I have this motherboard … features are great for sure … but the sleep issue (computer just crash) is very wrong. It is a problem with Gigabyte X570 motherboards at large, google it, there is a huge thread of people all reporting the same problem.

    I hate how reviews very rarely talks about issues.
    Reply
  • djgxp
    LordVile said:
    I actually don't get these stupidly expensive motherboards. The sub 200 X570 boards have PCIE 4, Dual BIOs, gigabit LAN along with a whole host of features you're never going to use. It's not like you're even going to OC a Zen 2 chip because letting it boost gives arguably better performance for less power and effort. My X570 ITX board has 2 m.2 NVME ports Wifi + Bluetooth + Intel gigabit LAN along with as many connectors as they could get away with in the form factor and it cost me £220 which includes the ITX tax. You can get excellent boards for far less than 300 and when you're spending that much on a board why not go for the near halo product which has the 10 gigabit LAN that you'll nevcer use along with all the other bells and whistles you'll read about, say cool and never use.

    Yes I agree with you, it's really too much expensive for a motherboard !
    But for the 10 gigabit LAN, I hope one day it will be used ! ;)
    In France "Free" has the 10gbps optical fiber available for a lot of people now.
    Reply
  • LordVile
    djgxp said:
    Yes I agree with you, it's really too much expensive for a motherboard !
    But for the 10 gigabit LAN, I hope one day it will be used ! ;)
    In France "Free" has the 10gbps optical fiber available for a lot of people now.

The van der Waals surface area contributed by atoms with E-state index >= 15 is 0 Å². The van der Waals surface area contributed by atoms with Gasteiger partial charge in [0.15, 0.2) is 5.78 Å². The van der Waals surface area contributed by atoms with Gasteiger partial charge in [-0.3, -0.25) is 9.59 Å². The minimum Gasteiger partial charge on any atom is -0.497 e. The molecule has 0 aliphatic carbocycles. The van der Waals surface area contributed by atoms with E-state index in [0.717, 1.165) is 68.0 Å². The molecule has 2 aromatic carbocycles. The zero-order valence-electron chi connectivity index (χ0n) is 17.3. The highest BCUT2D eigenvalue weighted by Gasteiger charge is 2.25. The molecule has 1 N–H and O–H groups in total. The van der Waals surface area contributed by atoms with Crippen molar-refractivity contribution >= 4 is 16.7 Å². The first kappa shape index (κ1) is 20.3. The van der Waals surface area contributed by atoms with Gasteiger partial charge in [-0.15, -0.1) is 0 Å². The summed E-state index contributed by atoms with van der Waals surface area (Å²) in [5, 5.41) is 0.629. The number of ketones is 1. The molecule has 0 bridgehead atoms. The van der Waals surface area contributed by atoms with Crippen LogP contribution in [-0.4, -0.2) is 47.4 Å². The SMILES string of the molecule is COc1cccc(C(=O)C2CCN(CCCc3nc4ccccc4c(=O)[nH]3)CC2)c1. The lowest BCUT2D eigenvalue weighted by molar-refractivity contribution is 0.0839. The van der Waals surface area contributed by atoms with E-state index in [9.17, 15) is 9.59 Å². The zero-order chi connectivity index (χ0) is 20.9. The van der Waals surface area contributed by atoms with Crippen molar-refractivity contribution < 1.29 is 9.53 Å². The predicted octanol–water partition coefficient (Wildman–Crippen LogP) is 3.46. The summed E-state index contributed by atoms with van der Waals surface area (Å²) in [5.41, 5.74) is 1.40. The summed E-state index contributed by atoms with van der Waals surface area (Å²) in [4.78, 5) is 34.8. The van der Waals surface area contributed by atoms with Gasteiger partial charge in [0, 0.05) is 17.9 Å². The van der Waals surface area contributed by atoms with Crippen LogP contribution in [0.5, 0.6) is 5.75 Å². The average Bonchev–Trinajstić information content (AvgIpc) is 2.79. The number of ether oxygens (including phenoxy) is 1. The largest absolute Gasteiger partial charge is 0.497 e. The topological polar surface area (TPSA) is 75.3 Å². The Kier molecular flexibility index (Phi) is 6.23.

But it’s a while away yet an even then unless you’re constantly downloading massive files you don’t really need more than 2.5.
    Reply
  • slidai
    I am looking at this board for my build. I have one question, can the heat-sink on the M.2 drives be removed so you can put, say, an M.2 drive with a heat-sink of its own like the Corsair has?
    Reply
  • cyberguy
    I have one of these motherboards too and was sucked in due to an inaccuracy in all reviews I have seen of this motherboard, including this one. In particular having three M.2 PCIe v4.0 x4 slots. As someone that uses 4x M.2 drives in his X399-based 1st-gen threadripper system I was excited to see that I could move my M.2 drive set over to the X570-Ryzen 3950X with no loss of drive performance... Wrong!!!
    Look closely at the user manual that comes with these boards and you will find the 3rd M.2. (PCIE_M2C) slot and you will see it only supports up to M.2 PCIe v4.0 x2.

    This unfortunately is an inaccuracy shared across many reviews of motherboards having a x570/3rd gen Ryzen configuration. You would think that this would be one of the first things caught in reviews of this chipset + processor combo.

    At least there will be only one drive I have top accept this drop in performance since the PCIE x4 slot is usable for the 4th M.2's adapter card. Good thing I only run a few SATA HDD & SSD drives.

    @slidai Yes you can use the M.2 slots without heatsinks. Beware the closeness of the M.2 C slot though - it is pretty close to the CPU socket and might interfere with some CPU cooling solutions (I have an AM4 +TR4 compatible water block that won't fit because of it).

    On Motherboard quality... A $300+ USD that doesn't have a diagnostic LED readout or reset/on-off buttons onboard? Seriously? Jeez!
    Reply